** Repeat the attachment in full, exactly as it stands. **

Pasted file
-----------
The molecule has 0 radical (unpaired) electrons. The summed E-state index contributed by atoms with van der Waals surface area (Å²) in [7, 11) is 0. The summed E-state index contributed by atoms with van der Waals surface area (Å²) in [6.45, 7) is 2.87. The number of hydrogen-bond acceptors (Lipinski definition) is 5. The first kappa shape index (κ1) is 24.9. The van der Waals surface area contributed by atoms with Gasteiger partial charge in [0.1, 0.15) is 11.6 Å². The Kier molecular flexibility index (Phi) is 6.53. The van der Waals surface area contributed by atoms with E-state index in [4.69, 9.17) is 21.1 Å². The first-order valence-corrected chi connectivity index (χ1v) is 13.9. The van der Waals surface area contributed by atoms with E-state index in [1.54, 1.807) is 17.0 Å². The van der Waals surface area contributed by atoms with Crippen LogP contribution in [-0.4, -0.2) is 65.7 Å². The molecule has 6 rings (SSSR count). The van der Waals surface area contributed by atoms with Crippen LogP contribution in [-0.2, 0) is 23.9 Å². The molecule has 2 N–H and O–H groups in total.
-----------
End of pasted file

The molecule has 0 radical (unpaired) electrons. The summed E-state index contributed by atoms with van der Waals surface area (Å²) in [7, 11) is 0. The summed E-state index contributed by atoms with van der Waals surface area (Å²) in [6.45, 7) is 2.87. The number of hydrogen-bond acceptors (Lipinski definition) is 5. The first kappa shape index (κ1) is 24.9. The van der Waals surface area contributed by atoms with Gasteiger partial charge in [0.1, 0.15) is 11.6 Å². The Kier molecular flexibility index (Phi) is 6.53. The van der Waals surface area contributed by atoms with E-state index in [4.69, 9.17) is 21.1 Å². The first-order valence-corrected chi connectivity index (χ1v) is 13.9. The van der Waals surface area contributed by atoms with E-state index in [1.54, 1.807) is 17.0 Å². The van der Waals surface area contributed by atoms with Crippen LogP contribution in [-0.4, -0.2) is 65.7 Å². The molecule has 6 rings (SSSR count). The van der Waals surface area contributed by atoms with Crippen LogP contribution in [-0.2, 0) is 23.9 Å². The molecule has 2 N–H and O–H groups in total.